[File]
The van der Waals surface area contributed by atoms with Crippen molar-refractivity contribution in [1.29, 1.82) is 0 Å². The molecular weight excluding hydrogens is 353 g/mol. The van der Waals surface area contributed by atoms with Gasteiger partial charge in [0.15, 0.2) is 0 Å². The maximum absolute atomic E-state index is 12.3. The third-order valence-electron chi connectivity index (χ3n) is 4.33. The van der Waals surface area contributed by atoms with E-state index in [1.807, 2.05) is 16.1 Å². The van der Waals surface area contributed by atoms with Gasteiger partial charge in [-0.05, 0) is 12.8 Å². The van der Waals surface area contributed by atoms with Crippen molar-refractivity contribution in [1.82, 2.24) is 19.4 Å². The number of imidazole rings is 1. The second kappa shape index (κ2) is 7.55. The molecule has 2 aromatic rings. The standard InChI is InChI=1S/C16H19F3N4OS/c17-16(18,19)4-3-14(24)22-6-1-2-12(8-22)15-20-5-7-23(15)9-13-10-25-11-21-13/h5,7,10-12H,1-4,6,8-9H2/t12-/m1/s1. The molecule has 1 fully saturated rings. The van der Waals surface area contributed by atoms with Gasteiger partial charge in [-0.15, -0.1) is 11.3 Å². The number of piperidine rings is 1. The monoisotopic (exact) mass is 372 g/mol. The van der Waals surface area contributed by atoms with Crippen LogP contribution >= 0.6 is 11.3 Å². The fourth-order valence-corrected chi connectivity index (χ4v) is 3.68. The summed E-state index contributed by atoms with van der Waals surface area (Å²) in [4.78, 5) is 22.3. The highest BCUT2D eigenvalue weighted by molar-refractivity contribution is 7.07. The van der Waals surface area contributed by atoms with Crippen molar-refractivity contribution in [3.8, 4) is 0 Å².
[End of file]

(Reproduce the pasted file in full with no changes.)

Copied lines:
The van der Waals surface area contributed by atoms with Crippen molar-refractivity contribution in [1.29, 1.82) is 0 Å². The molecular weight excluding hydrogens is 353 g/mol. The van der Waals surface area contributed by atoms with Gasteiger partial charge in [0.15, 0.2) is 0 Å². The maximum absolute atomic E-state index is 12.3. The third-order valence-electron chi connectivity index (χ3n) is 4.33. The van der Waals surface area contributed by atoms with E-state index in [1.807, 2.05) is 16.1 Å². The van der Waals surface area contributed by atoms with Gasteiger partial charge in [-0.05, 0) is 12.8 Å². The van der Waals surface area contributed by atoms with Crippen molar-refractivity contribution in [1.82, 2.24) is 19.4 Å². The number of imidazole rings is 1. The second kappa shape index (κ2) is 7.55. The molecule has 2 aromatic rings. The standard InChI is InChI=1S/C16H19F3N4OS/c17-16(18,19)4-3-14(24)22-6-1-2-12(8-22)15-20-5-7-23(15)9-13-10-25-11-21-13/h5,7,10-12H,1-4,6,8-9H2/t12-/m1/s1. The molecule has 1 fully saturated rings. The van der Waals surface area contributed by atoms with Gasteiger partial charge in [-0.15, -0.1) is 11.3 Å². The number of piperidine rings is 1. The monoisotopic (exact) mass is 372 g/mol. The van der Waals surface area contributed by atoms with Crippen LogP contribution >= 0.6 is 11.3 Å². The fourth-order valence-corrected chi connectivity index (χ4v) is 3.68. The summed E-state index contributed by atoms with van der Waals surface area (Å²) in [4.78, 5) is 22.3. The highest BCUT2D eigenvalue weighted by molar-refractivity contribution is 7.07. The van der Waals surface area contributed by atoms with Crippen molar-refractivity contribution in [3.8, 4) is 0 Å².